The making of the Clean Air Metals management team
By J. Kevin Palmer
It was a chilly day in January 2013 when the phone rang at the Gallagher residence in Oakville, Ontario. On the one end was a senior executive with North American Palladium (NAP) on the other, mining engineer Jim Gallagher.
It seemed the Lac des Iles mine owned at the time by NAP had fallen on difficult times. The price of palladium had reached record lows, mine productivity was hampered due to problems with new shaft development, and the mine was experiencing continual employee turnover, seemingly beyond management’s control. With a corporate debt bomb about to explode, times were quite uncertain.
The reason for NAP’s call that day to Gallagher was quite clear — Gallagher at that point had an impressive string of wins in a mining engineering career spanning more than 38 years. With mining in his blood, having been raised by a Nova Scotia coal miner, Gallagher moved to the Sudbury area as a young child. After studying mining engineering at Laurentian, he eventually landed himself an engineering role for 30 years at Falconbridge followed by eight years with Hatch Engineering, successfully building mining operations around the world. While managing many mammoth projects over the years, he was sent to the Lac des Iles mine to help with some dysfunctional construction scenarios, which he was assigned to remediate as quickly as possible.
“I can remember being sent to the Lac des Iles property while employed with Hatch Engineering. There were various issues including lack of financing, issues with construction of the shaft itself, a backfill plant undersized for the level of productivity necessary to ensure proper workflows among others. We went to work, beginning with addressing the backfill plant issue, then on to the shaft and other issues. Over several years, we slowly began to fix the project, one flaw at a time.”
In the meantime, Gallagher was approached by the NAP Board of Directors to begin as the mine’s COO. Gallagher accepted and immediately went to work further reviewing the existing scenario on a much broader scope. Key operational deficiencies were identified and a plan was drafted to alleviate and mitigate areas of identified weakness and amplifying strengths, including a team of highly talented managers with extensive track records and some sharp, entry level engineering staff. The team was set, the strategy prepared and a recovery program marched forward.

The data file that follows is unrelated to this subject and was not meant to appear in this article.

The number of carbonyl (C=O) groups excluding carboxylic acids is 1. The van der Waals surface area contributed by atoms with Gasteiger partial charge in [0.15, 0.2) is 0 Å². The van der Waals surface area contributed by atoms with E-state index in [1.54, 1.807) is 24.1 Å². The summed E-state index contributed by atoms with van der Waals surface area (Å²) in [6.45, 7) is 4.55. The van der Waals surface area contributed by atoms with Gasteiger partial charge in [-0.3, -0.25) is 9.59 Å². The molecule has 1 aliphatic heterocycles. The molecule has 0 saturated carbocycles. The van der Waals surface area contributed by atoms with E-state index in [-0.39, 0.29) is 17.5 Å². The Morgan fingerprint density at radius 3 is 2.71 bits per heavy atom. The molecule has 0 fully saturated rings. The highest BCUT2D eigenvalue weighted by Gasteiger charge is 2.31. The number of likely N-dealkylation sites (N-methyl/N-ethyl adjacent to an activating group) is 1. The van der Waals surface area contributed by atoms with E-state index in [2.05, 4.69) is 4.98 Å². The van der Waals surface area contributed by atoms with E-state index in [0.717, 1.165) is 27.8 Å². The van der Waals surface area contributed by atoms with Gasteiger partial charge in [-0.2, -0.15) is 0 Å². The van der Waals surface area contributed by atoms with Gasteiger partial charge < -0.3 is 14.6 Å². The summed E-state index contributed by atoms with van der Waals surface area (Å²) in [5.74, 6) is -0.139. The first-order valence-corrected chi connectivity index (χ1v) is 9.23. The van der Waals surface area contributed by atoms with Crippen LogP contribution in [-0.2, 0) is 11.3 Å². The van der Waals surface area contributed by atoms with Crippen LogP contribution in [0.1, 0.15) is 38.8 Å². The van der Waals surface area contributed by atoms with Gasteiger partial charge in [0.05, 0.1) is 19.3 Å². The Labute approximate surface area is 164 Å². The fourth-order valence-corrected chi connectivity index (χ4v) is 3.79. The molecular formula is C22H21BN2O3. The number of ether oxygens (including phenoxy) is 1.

History tells us that NAP did exceedingly well in the years following, revenues soared as the price of palladium shot through the roof — and eventually a suitor was found in South Africa, Impala Platinum who bought and rebranded the operations under the name Impala Canada. Today, the mine is performing at close to 12,000 metric tons per day (mt/d) — generating significant free cash flow and returning value for its new owner company-wide.
Gallagher left the company, turning down a board seat opportunity. At the close of the acquisition by Impala, he had a chance to review a promising polymetallic project called Thunder Bay North, southeast of the Lac des Iles mine with significant untapped potential. He met the incoming management team and agreed to take on the new challenge as executive chairman of Clean Air Metals Inc. He initiated resource validation and early tradeoff studies on a very promising pre-development resource in the Current Lake deposit and a second similar ultramafic magma conduit structure with longer term advanced exploration and development potential called Escape Lake.
As Gallagher tells it, “the grade profile of the Current Lake deposit was quite stunning to me. There is nothing else like it in the area. Although it seemed an abrupt transition and upended my semi-retirement plans, I recognized the enormous potential of the resource and felt it was an opportunity not to be taken lightly.”
It was a different path to the C-Suite at Clean Air Metals for CEO Abraham Drost. Drost is a seasoned exploration geologist with a geology degree from Waterloo (1984), master of science in mineral exploration from Queen’s University (1987) and several discoveries under his belt. Starting his career with St. Joe Canada in 1985, Drost was crew chief of the discovery team at the Muskeg Lake Project, leading to development of the Golden Patricia gold mine near Dryden, Ontario, in 1985. A high-grade narrow vein, shrinkage stope operation, Golden Patricia produced 700,000 ounces (oz) of gold over an eight-year mine life. For Drost, Golden Patricia was a seminal lesson in disciplined exploration and rigorous sampling leading to discovery.